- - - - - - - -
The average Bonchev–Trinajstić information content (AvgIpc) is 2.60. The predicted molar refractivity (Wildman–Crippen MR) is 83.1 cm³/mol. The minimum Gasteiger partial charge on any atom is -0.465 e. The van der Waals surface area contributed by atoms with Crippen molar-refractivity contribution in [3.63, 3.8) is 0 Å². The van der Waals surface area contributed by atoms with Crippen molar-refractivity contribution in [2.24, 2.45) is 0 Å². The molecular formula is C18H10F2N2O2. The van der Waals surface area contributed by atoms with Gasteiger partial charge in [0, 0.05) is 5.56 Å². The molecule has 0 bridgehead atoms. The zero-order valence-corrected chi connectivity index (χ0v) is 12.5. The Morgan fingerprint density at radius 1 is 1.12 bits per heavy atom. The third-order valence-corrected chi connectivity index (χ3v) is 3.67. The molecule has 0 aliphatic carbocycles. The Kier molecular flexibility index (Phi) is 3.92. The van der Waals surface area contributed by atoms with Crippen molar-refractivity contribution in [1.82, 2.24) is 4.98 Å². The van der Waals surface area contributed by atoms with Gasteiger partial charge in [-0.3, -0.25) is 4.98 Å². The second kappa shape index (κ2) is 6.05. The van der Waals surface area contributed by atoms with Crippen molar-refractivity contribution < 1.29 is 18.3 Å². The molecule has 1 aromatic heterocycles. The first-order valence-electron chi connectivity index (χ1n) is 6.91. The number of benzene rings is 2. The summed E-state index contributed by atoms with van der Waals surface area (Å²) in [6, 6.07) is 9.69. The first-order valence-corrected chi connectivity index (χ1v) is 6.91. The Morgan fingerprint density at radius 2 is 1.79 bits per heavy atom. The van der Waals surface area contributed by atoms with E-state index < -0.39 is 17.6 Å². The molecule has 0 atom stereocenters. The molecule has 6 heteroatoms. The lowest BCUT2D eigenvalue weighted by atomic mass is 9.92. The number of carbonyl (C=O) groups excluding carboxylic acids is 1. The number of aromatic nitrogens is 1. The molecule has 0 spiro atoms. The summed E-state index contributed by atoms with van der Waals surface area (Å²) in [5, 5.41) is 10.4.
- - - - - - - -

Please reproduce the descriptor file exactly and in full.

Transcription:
The average Bonchev–Trinajstić information content (AvgIpc) is 2.60. The predicted molar refractivity (Wildman–Crippen MR) is 83.1 cm³/mol. The minimum Gasteiger partial charge on any atom is -0.465 e. The van der Waals surface area contributed by atoms with Crippen molar-refractivity contribution in [3.63, 3.8) is 0 Å². The van der Waals surface area contributed by atoms with Crippen molar-refractivity contribution in [2.24, 2.45) is 0 Å². The molecular formula is C18H10F2N2O2. The van der Waals surface area contributed by atoms with Gasteiger partial charge in [0, 0.05) is 5.56 Å². The molecule has 0 bridgehead atoms. The zero-order valence-corrected chi connectivity index (χ0v) is 12.5. The Morgan fingerprint density at radius 1 is 1.12 bits per heavy atom. The third-order valence-corrected chi connectivity index (χ3v) is 3.67. The molecule has 0 aliphatic carbocycles. The Kier molecular flexibility index (Phi) is 3.92. The van der Waals surface area contributed by atoms with Crippen molar-refractivity contribution in [1.82, 2.24) is 4.98 Å². The van der Waals surface area contributed by atoms with Gasteiger partial charge in [-0.3, -0.25) is 4.98 Å². The second kappa shape index (κ2) is 6.05. The van der Waals surface area contributed by atoms with Crippen molar-refractivity contribution < 1.29 is 18.3 Å². The molecule has 1 aromatic heterocycles. The first-order valence-electron chi connectivity index (χ1n) is 6.91. The number of benzene rings is 2. The summed E-state index contributed by atoms with van der Waals surface area (Å²) in [6, 6.07) is 9.69. The first-order valence-corrected chi connectivity index (χ1v) is 6.91. The Morgan fingerprint density at radius 2 is 1.79 bits per heavy atom. The van der Waals surface area contributed by atoms with E-state index < -0.39 is 17.6 Å². The molecule has 0 atom stereocenters. The molecule has 6 heteroatoms. The lowest BCUT2D eigenvalue weighted by atomic mass is 9.92. The number of carbonyl (C=O) groups excluding carboxylic acids is 1. The number of aromatic nitrogens is 1. The molecule has 0 spiro atoms. The summed E-state index contributed by atoms with van der Waals surface area (Å²) in [5, 5.41) is 10.4.